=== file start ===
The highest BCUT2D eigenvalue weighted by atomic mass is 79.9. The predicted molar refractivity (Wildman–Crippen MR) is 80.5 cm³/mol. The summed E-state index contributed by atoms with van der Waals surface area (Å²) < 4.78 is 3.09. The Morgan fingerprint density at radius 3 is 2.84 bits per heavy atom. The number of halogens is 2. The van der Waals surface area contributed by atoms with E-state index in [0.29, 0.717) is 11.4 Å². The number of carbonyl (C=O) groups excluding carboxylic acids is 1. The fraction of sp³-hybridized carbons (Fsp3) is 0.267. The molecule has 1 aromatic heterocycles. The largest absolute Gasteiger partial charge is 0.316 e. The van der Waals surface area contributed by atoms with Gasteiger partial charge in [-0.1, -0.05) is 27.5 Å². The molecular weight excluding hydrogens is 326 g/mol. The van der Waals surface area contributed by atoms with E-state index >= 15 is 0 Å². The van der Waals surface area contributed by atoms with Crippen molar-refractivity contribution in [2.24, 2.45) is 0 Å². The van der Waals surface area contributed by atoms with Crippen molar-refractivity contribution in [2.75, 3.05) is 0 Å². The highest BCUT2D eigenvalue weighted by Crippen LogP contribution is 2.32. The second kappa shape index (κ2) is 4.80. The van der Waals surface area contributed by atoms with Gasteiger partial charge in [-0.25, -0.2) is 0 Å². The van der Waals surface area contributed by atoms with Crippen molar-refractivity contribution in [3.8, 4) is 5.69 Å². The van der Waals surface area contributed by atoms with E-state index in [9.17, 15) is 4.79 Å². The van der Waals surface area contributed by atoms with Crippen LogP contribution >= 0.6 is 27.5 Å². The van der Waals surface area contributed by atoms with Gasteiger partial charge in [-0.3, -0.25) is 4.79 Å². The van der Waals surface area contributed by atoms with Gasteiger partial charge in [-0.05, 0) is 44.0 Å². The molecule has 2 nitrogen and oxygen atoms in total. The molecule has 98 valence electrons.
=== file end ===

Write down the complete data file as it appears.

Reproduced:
The highest BCUT2D eigenvalue weighted by atomic mass is 79.9. The predicted molar refractivity (Wildman–Crippen MR) is 80.5 cm³/mol. The summed E-state index contributed by atoms with van der Waals surface area (Å²) < 4.78 is 3.09. The Morgan fingerprint density at radius 3 is 2.84 bits per heavy atom. The number of halogens is 2. The van der Waals surface area contributed by atoms with E-state index in [0.29, 0.717) is 11.4 Å². The number of carbonyl (C=O) groups excluding carboxylic acids is 1. The fraction of sp³-hybridized carbons (Fsp3) is 0.267. The molecule has 1 aromatic heterocycles. The largest absolute Gasteiger partial charge is 0.316 e. The van der Waals surface area contributed by atoms with Gasteiger partial charge in [-0.1, -0.05) is 27.5 Å². The molecular weight excluding hydrogens is 326 g/mol. The van der Waals surface area contributed by atoms with E-state index >= 15 is 0 Å². The van der Waals surface area contributed by atoms with Crippen molar-refractivity contribution in [2.24, 2.45) is 0 Å². The van der Waals surface area contributed by atoms with Crippen molar-refractivity contribution in [2.75, 3.05) is 0 Å². The highest BCUT2D eigenvalue weighted by Crippen LogP contribution is 2.32. The second kappa shape index (κ2) is 4.80. The van der Waals surface area contributed by atoms with Gasteiger partial charge in [-0.25, -0.2) is 0 Å². The van der Waals surface area contributed by atoms with Crippen molar-refractivity contribution in [3.8, 4) is 5.69 Å². The van der Waals surface area contributed by atoms with E-state index in [9.17, 15) is 4.79 Å². The van der Waals surface area contributed by atoms with Crippen LogP contribution >= 0.6 is 27.5 Å². The van der Waals surface area contributed by atoms with Gasteiger partial charge in [-0.3, -0.25) is 4.79 Å². The van der Waals surface area contributed by atoms with Gasteiger partial charge in [-0.05, 0) is 44.0 Å². The molecule has 2 nitrogen and oxygen atoms in total. The molecule has 98 valence electrons.